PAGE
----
Sebastian Sobecki: Personable Pirates: Evidence from Fifteenth-Century English Texts?
Emily Sohmer Tai: Microhi/stories: Discovering Pirates in Fact and Fiction
Szijártó, Joyner, and others have seen a distinction between the methodologies of microhistory, the case study, and the historical narrative. Unlike compilers of the case study or authors of more traditional historical narratives, the author of the microhistory searches for “answers to large questions in small places.”
In this talk, I will nonetheless argue that the study of maritime theft, or piracy, as practiced in seas of medieval Europe, braids together these three approaches, given the episodic manner in which maritime theft is often documented for this period, and the need for those damaged in pirate attacks to elicit sympathy for a claim to compensation or what I call restitution. The subjective, narrative qualities that may be discerned in the medieval document record mirror presentations of maritime theft and pirate actors in medieval fictional works such as Boccaccio’s Decameron (1375) and Martorell and de Galba’s Tirant lo Blanc (1490), as well as hagiographical accounts of pirate attack in which maritime attackers are typed by categories of confession and political loyalty. Microhistories of medieval piracy, shaped by the partisan perspectives of time and place, thus expose a wealth of evidence with which to consider the broader questions of how emerging concepts of identity shaped the operation of law and commerce in the maritime world of medieval Europe.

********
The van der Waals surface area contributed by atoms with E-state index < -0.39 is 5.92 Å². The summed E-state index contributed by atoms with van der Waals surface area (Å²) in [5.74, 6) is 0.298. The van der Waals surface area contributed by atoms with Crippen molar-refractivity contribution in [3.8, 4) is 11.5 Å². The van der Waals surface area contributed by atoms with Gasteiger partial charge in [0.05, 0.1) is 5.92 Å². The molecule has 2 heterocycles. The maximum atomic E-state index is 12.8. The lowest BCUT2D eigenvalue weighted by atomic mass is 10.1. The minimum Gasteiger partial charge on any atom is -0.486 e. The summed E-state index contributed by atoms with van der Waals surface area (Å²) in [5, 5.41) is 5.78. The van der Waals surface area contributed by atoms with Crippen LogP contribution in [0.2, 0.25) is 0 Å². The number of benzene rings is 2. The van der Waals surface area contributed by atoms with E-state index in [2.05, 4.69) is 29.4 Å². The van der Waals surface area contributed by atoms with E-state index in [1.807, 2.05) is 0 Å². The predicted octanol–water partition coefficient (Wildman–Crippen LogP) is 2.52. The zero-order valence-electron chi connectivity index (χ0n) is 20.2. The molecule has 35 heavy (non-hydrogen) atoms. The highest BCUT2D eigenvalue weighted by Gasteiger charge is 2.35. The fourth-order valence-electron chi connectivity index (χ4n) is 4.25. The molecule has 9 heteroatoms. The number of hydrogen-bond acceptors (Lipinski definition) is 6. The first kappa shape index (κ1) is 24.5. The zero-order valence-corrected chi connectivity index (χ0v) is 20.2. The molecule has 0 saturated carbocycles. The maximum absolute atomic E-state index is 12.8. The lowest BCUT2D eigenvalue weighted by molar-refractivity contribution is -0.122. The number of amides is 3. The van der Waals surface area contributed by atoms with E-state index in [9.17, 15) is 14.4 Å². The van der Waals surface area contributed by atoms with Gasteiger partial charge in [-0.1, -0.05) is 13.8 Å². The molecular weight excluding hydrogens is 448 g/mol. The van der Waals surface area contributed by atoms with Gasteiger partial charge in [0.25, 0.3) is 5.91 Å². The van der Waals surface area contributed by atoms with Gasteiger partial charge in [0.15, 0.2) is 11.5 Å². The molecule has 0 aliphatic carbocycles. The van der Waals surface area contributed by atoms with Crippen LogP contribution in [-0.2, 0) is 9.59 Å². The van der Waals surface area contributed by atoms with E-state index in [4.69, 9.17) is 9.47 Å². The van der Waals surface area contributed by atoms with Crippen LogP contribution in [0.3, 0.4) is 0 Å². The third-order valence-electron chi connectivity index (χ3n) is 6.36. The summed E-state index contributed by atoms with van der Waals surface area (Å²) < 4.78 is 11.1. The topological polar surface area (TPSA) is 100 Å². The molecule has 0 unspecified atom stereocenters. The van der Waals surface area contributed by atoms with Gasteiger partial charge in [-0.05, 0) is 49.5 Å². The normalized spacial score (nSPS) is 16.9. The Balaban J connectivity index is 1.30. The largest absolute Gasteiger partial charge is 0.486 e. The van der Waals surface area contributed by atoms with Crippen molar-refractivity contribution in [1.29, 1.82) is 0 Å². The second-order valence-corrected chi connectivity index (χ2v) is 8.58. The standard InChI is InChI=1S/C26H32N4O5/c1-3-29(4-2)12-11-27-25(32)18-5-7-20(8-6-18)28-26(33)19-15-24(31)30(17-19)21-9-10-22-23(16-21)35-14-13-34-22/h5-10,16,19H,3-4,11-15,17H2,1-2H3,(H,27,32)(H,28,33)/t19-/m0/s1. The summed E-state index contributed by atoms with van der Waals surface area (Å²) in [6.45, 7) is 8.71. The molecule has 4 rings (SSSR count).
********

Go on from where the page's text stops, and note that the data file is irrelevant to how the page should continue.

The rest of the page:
Thomas Robisheaux, “Microhistory Today: A Roundtable Discussion,” The Journal of Medieval and Early Modern Studies 47, no. 1 (2017): 9.